Sleep disorders in cerebellar ataxia

Information Download

José L. Pedroso et al, Department of Neurology and Neurosurgery, Universidade Federal de São Paulo, São Paulo SP, Brazil. Arq Neuropsiquiatr 2011;69(2-A):253-257 Cerebellar ataxias comprise a wide range of etiologies leading to central nervous system-related motor and non-motor symptoms. Recently, a large body of evidence has demonstrated a high frequency of non-motor manifestations in cerebellar ataxias, especially in autosomal dominant spinocerebellar ataxias (SCA). Among these nonmotor dysfunctions, sleep disorders have been recognized, although still under or even misdiagnosed. In this review, we highlight the main sleep disorders related to cerebellar ataxias focusing on REM sleep behavior disorder (RBD), restless legs syndrome (RLS), periodic limb movement in sleep (PLMS), excessive daytime sleepiness (EDS), insomnia and sleep apnea.

read more….

Focused Neuro-Otological Review of Superficial Siderosis of the Central Nervous System

Information Download

iSS can be associated with significant neurotologic and cerebellar morbidity; the recurrent SAH variant is frequently clinically symptomatic, has a shorter latency and greater neurotologic disability. In these cases, a thorough search and management of a covert source of bleeding may stop clinical progression. The frequency and clinical course of radiographic iSS after traumatic and post-aneurysmal SAH is largely unknown. Detection of radiographic iSS after trauma or aneurysm bleeding suggests that the slower clinical course could benefit from an effective intervention if it became available. The use of cochlear implants is a valid alternative with advanced hearing impairment.

read more….

A Comprehensive Neuropsychological Assessment of a Case of Superficial Siderosis

Information Download

Superficial siderosis (SS) is a neurodegenerative condition due to the long-term effects of hemosiderin deposition on the sur- face of the brain, cerebellum, brainstem, and spinal cord. SS symptoms include sensorineural hearing loss, ataxia and upper motor neuron signs. SS was diagnostically evasive until magnetic resonance imaging (MRI) became available. As the detection of SS improved, case stud- ies have become more prevalent. To our knowledge, however, this is the first report of SS detailing a comprehensive neuropsychological assessment.

read more….

Optic Neuropathy in Superficial Intracranial Siderosis

Optic Neuropathy in Superficial Intracranial Siderosis Sally L. Painter, MB, BChir, MA, Liberty Mathew, MB, ChB, MRCP, Gerardine Quaghebeur, FRCR, Margaret M. Esiri, DM, FRCPath, John S. Elston, MD, FRCOphth Superficial intracranial siderosis is a degenera- tive condition secondary to recurrent occult subarachnoid hemorrhage. Progressive sensorineural deafness, cere- bellar ataxia, and pyramidal signs are well-documented clinical manifestations, but optic neuropathy is not a recognized feature. We describe 2 patients with clinical and electrophysiological evidence of optic nerve/chiasm dysfunction and MRI signal abnormalities consistent with hemosiderin staining of the anterior visual pathway. In a third case, neuropathological examination of the optic chiasm showed demyelination attributed to hemosiderin deposition. We suggest that anterior visual pathway damage may be underrecognized in this condition.

read more….

Effects of Acetyl-DL-Leucine on Cerebellar Ataxia (Study Protocol)

Cranial Nerves

Effects of acetyl-DL-leucine on cerebellar ataxia (ALCAT trial): study protocol for a multicenter, multinational, randomized, double-blind, placebo-controlled, crossover phase III trial Katharina Feil1,2,11* , Christine Adrion3, Julian Teufel1,2, Sylvia Bösch8, Jens Claassen5, Ilaria Giordano7, Holger Hengel6, Heike Jacobi7, Thomas Klockgether7, Thomas Klopstock1,4,12, Wolfgang Nachbauer8, Ludger Schöls6, Claudia Stendel1,4, Ellen Uslar5, Bart van de Warrenburg9, Ingrid Berger2, Ivonne Naumann2, Otmar Bayer2, Hans-Helge Müller10, Ulrich Mansmann3 and Michael Strupp1,2 Background: Cerebellar ataxia (CA) is a frequent and often disabling condition that impairs motor functioning and impacts on quality of life (QoL). No medication has yet been proven effective for the symptomatic or even causative treatment of hereditary or non-hereditary, non-acquired CA. So far, the only treatment recommendation is physiotherapy. Therefore, new therapeutic options are needed. Based on three observational studies, the primary objective of the acetyl-DL-leucine on ataxia (ALCAT) trial is to examine the efficacy and tolerability of a symptomatic therapy with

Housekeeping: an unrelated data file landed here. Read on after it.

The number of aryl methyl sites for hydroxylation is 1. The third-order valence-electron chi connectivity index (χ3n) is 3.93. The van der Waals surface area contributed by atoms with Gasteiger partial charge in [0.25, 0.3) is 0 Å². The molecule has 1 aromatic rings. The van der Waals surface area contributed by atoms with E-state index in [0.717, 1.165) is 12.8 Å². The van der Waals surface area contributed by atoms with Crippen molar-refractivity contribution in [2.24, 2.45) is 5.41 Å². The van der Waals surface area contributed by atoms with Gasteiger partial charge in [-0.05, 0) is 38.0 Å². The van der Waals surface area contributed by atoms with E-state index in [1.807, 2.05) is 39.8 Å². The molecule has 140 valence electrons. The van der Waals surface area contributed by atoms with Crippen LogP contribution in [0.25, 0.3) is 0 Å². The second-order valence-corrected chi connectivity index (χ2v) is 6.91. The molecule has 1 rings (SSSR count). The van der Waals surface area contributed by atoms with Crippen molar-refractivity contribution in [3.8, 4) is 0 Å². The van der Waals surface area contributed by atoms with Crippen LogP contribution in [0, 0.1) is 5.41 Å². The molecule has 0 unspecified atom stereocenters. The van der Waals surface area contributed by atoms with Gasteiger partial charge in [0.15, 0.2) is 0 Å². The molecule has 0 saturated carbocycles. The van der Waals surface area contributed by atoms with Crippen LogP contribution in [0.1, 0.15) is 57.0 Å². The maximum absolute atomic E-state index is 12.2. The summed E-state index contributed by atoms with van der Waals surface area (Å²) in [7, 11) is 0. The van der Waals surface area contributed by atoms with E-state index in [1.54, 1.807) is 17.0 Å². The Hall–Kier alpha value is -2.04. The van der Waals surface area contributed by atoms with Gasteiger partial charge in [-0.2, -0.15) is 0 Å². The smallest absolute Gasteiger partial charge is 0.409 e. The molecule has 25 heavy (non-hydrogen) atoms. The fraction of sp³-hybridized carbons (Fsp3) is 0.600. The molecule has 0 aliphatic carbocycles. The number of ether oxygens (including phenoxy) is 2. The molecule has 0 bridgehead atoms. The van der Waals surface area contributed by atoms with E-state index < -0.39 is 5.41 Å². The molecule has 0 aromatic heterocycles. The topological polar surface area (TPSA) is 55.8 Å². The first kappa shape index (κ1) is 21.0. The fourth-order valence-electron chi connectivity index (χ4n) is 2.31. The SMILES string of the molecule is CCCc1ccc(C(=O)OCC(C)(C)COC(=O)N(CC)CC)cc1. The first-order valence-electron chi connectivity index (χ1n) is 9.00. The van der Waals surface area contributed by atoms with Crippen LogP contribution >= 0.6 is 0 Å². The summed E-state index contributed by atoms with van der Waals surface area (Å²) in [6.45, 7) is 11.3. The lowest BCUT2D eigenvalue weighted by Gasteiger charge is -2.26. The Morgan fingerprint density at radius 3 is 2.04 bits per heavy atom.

read more….

Bilateral Vestibulopathy in Supercial Siderosis

Bilateral Vestibulopathy in Superficial Siderosis Sang-Yeon Lee1, Dong-Han Lee1, Yun Jung Bae2, Jae-Jin Song1, Ji Soo Kim3* Background: Superficial siderosis (SS) is a rare condition in which hemosiderin, an iron storage complex, is deposited in neural tissues because of recurrent subarachnoid bleeding. Hemosiderin deposition in the vestibulocochlear nerve (CN VIII), brain, spinal cord and peripheral nerve can cause sensorineural hearing loss (SNHL) and postural imbalance, but much remains unknown about the vestibular manifestations of SS. Objectives: To report the clinical course, cochleovestibular status, and patterns of vestibulopathy during follow-up of a relatively large case series, and to discuss the possible pathophysiological mechanism of vestibular deterioration. Methods: Six patients diagnosed with SS by magnetic resonance imaging (MRI) were enrolled. Their medical records and radiological findings were retrospectively reviewed, particularly in terms of progression of the vestibulocochlear manifestations and the radiological characteristics.

read more….

Superficial Siderosis of the Central Nervous System Secondary to Chronic Bleeding From a Lumbar Paraganglioma

Case Study involving dementia A 73‐year‐old Caucasian male presented to the Hamilton General Hospital Emergency Room with confusion, slurred speech, lower extremity weakness and gait ataxia. According to the patient’s family, his symptoms began five years prior to this episode, when they noticed behavioral changes. He became aloof and introverted. He also complained of ‘ringing’ in his ears. An auditory examination at that time demonstrated hearing loss, for which he started wearing hearing aids. Subsequently, there was a progressive decline in his functional mobility and other activities of daily living. Upon physical examination, the patient was uncooperative. He had a short attention span with brief moments where he demonstrated mental competence. A Folstein mini mental status exam revealed baseline cognitive decline most likely due to his dementia (13/30). The cranial nerves examination demonstrated bilateral hearing loss. He had lower extremity weakness (more pronounced on the right than on the left),